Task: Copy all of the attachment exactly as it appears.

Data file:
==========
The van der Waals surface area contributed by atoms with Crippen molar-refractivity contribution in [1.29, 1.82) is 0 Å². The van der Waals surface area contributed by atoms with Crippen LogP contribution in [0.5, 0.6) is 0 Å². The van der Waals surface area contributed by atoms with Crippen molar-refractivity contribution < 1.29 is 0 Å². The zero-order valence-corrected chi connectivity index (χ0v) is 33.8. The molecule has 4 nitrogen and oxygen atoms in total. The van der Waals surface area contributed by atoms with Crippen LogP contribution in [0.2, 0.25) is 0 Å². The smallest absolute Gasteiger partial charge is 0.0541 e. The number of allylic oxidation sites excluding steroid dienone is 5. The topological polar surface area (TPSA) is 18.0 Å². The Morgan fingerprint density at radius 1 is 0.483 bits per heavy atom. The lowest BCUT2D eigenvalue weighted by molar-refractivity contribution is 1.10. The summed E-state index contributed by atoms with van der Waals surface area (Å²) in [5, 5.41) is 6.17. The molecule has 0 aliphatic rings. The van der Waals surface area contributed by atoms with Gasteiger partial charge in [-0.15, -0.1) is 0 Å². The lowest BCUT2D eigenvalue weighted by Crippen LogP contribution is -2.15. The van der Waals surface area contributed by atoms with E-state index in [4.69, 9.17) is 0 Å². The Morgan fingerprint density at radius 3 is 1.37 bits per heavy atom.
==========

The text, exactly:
The van der Waals surface area contributed by atoms with Crippen molar-refractivity contribution in [1.29, 1.82) is 0 Å². The van der Waals surface area contributed by atoms with Crippen LogP contribution in [0.5, 0.6) is 0 Å². The van der Waals surface area contributed by atoms with Crippen molar-refractivity contribution < 1.29 is 0 Å². The zero-order valence-corrected chi connectivity index (χ0v) is 33.8. The molecule has 4 nitrogen and oxygen atoms in total. The van der Waals surface area contributed by atoms with Crippen LogP contribution in [0.2, 0.25) is 0 Å². The smallest absolute Gasteiger partial charge is 0.0541 e. The number of allylic oxidation sites excluding steroid dienone is 5. The topological polar surface area (TPSA) is 18.0 Å². The Morgan fingerprint density at radius 1 is 0.483 bits per heavy atom. The lowest BCUT2D eigenvalue weighted by molar-refractivity contribution is 1.10. The summed E-state index contributed by atoms with van der Waals surface area (Å²) in [5, 5.41) is 6.17. The molecule has 0 aliphatic rings. The van der Waals surface area contributed by atoms with Gasteiger partial charge in [-0.15, -0.1) is 0 Å². The lowest BCUT2D eigenvalue weighted by Crippen LogP contribution is -2.15. The van der Waals surface area contributed by atoms with E-state index in [4.69, 9.17) is 0 Å². The Morgan fingerprint density at radius 3 is 1.37 bits per heavy atom.